In enacting the statute, Congress determined to apply COPPA’s protections only to children under 13. Congress and industry self-regulatory bodies have traditionally distinguished children aged 12 and under, who are particularly vulnerable to overreaching by marketers, from children over the age of 12, for whom strong, but more flexible protections may be appropriate. In addition, distinguishing adolescents from younger children may be warranted where younger children may not understand the safety and privacy issues created by the online collection of personal information."

I'm dubious about the use of the word "traditionally"; I suspect this was something that was worked out between lobbyists and Congress.
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From:arhyalon
Date:January 25th, 2011 09:27 pm (UTC)
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Thanks.

I have often heard Twelve and Under, now that you mention it...but I hadn't thought that this would mean that the rest was 13 and above. ;-)
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From:vitruvian23
Date:January 25th, 2011 09:32 pm (UTC)
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I guess they're setting different thresholds for different things, then... don't know that it's an Internet standard of any kind as opposed to the choice of the individual sites.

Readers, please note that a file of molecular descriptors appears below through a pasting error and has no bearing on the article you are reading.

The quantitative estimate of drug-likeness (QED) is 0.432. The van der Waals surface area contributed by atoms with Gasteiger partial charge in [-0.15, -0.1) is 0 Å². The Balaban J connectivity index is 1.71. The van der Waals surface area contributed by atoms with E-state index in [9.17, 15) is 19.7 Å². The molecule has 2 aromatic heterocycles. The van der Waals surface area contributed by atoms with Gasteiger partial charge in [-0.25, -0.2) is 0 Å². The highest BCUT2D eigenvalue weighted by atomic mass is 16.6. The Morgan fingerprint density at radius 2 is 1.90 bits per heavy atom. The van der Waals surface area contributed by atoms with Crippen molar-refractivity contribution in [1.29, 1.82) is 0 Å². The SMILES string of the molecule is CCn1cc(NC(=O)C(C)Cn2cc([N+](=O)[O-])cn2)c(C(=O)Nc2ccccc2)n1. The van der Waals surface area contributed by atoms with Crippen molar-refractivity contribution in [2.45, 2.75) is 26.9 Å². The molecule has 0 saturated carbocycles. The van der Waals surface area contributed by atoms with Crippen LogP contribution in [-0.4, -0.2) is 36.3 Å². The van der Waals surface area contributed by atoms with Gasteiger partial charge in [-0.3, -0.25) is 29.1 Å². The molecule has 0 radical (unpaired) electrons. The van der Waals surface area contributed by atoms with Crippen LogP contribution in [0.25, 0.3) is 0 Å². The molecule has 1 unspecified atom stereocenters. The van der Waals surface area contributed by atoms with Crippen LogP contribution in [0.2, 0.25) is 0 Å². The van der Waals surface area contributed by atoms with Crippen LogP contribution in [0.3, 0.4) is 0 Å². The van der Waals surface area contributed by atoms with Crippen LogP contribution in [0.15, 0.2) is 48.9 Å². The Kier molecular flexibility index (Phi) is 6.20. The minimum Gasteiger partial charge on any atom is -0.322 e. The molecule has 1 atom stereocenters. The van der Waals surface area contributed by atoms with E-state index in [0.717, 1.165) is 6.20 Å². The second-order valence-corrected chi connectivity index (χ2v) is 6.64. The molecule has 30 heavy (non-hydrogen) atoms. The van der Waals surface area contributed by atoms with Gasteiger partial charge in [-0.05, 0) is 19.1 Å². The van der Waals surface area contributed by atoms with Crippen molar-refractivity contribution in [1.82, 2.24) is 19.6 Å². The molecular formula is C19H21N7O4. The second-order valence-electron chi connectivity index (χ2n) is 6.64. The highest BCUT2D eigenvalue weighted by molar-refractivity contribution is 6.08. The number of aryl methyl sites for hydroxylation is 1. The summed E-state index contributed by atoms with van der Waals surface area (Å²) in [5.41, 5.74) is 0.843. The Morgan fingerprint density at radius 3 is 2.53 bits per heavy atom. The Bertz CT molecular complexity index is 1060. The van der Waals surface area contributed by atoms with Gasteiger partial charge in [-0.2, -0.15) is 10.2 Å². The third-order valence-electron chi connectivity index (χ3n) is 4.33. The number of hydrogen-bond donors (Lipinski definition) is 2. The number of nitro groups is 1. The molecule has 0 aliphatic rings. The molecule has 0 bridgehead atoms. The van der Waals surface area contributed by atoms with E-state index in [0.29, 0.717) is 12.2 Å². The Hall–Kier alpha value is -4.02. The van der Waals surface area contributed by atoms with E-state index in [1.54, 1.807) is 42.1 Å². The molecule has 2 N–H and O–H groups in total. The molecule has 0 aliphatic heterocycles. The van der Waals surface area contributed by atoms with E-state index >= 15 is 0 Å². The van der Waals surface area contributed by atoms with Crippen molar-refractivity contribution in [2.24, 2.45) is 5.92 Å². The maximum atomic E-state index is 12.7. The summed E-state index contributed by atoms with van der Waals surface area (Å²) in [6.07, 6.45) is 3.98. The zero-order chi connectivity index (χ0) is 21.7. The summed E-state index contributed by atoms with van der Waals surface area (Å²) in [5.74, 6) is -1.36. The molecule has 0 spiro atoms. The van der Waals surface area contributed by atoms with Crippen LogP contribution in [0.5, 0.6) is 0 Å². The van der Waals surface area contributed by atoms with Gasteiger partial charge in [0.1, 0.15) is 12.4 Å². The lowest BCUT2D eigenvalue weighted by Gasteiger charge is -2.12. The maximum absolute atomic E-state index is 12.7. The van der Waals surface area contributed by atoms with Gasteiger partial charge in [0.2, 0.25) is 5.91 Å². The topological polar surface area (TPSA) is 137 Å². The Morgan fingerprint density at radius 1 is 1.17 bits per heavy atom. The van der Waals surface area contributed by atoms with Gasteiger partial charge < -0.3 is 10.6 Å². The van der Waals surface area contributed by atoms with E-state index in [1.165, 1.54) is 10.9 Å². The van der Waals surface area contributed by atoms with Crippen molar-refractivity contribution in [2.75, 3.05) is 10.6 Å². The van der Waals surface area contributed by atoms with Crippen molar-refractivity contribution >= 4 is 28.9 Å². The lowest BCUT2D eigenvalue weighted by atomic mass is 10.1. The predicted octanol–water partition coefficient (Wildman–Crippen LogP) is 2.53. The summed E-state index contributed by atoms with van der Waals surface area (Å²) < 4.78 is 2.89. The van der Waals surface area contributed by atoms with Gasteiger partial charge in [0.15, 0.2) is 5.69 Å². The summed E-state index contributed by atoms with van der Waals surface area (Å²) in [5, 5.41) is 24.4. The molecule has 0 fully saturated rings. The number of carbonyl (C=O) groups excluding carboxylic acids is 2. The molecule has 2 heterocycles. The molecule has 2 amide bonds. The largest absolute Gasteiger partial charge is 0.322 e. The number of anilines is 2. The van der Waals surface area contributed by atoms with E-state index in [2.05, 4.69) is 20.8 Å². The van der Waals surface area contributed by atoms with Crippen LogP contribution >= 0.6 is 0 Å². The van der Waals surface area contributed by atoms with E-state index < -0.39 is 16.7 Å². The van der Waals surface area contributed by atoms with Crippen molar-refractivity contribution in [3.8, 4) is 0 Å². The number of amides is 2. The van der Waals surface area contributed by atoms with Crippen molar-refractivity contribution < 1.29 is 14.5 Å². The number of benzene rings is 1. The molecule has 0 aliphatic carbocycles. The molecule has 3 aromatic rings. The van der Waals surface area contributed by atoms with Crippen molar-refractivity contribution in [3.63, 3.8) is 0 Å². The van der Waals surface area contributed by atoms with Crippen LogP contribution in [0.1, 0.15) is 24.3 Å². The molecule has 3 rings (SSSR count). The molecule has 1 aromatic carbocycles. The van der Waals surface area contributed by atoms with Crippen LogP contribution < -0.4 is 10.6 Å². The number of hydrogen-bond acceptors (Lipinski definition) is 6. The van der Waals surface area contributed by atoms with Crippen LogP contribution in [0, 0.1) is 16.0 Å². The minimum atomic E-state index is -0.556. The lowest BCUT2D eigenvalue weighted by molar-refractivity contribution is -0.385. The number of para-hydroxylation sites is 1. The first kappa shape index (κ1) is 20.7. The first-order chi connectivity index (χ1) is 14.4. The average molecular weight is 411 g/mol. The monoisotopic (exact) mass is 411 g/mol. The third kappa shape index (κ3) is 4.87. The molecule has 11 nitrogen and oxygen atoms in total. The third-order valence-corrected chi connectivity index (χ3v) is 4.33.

But anyway, if it comes down to it, setting 13 as the age of majority, at least for certain kinds of rights and responsibilities, has a fine and venerable tradition behind it, does it not? Just be glad they don't ask you to enter a catechism or a passage out of the Torah, I guess...
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From:vitruvian23
Date:January 25th, 2011 09:34 pm (UTC)
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Didn't see the info about COPPA - that makes sense, and perhaps traditional religious rites of passage like confirmation or the bar mitzvah were somewhere in the back of their minds when they said 'traditionally'.
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From:temporus
Date:January 25th, 2011 09:40 pm (UTC)
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I'm guessing it's from the same general philosophy that picked 13 for the PG-13 rating, or the TV-14 rating. In other words, someone, somewhere, picked it. It sounded good enough for other people to go along with, and so "we" all did.

Some religious traditions have coming of age cerimonies at about that age (thinking specifically of Bar Mitzvah, but that's about when I made Confirmation as well.) so something about that first teen year is considered transitory.

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From:juliet_winters